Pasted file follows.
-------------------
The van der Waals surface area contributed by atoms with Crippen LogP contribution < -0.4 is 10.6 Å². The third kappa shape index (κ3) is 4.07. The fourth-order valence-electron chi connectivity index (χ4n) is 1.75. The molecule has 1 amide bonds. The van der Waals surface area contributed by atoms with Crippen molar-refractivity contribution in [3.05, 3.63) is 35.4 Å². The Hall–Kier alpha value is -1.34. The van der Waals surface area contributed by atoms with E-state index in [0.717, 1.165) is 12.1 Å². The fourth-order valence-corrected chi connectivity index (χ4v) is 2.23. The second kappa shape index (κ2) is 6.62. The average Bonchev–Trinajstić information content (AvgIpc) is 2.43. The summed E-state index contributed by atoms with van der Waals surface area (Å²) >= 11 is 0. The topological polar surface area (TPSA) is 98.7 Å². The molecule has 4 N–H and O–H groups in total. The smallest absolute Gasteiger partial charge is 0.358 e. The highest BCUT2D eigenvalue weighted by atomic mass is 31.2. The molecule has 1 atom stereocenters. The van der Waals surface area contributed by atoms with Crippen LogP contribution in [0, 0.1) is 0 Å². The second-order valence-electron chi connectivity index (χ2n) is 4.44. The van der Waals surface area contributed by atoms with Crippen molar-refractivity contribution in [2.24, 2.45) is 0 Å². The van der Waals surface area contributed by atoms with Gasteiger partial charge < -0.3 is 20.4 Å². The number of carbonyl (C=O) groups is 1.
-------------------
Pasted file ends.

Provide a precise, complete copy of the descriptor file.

The van der Waals surface area contributed by atoms with Crippen LogP contribution < -0.4 is 10.6 Å². The third kappa shape index (κ3) is 4.07. The fourth-order valence-electron chi connectivity index (χ4n) is 1.75. The molecule has 1 amide bonds. The van der Waals surface area contributed by atoms with Crippen molar-refractivity contribution in [3.05, 3.63) is 35.4 Å². The Hall–Kier alpha value is -1.34. The van der Waals surface area contributed by atoms with E-state index in [0.717, 1.165) is 12.1 Å². The fourth-order valence-corrected chi connectivity index (χ4v) is 2.23. The second kappa shape index (κ2) is 6.62. The average Bonchev–Trinajstić information content (AvgIpc) is 2.43. The summed E-state index contributed by atoms with van der Waals surface area (Å²) >= 11 is 0. The topological polar surface area (TPSA) is 98.7 Å². The molecule has 4 N–H and O–H groups in total. The smallest absolute Gasteiger partial charge is 0.358 e. The highest BCUT2D eigenvalue weighted by atomic mass is 31.2. The molecule has 1 atom stereocenters. The van der Waals surface area contributed by atoms with Crippen LogP contribution in [0, 0.1) is 0 Å². The second-order valence-electron chi connectivity index (χ2n) is 4.44. The van der Waals surface area contributed by atoms with Crippen molar-refractivity contribution in [2.24, 2.45) is 0 Å². The van der Waals surface area contributed by atoms with Gasteiger partial charge < -0.3 is 20.4 Å². The number of carbonyl (C=O) groups is 1.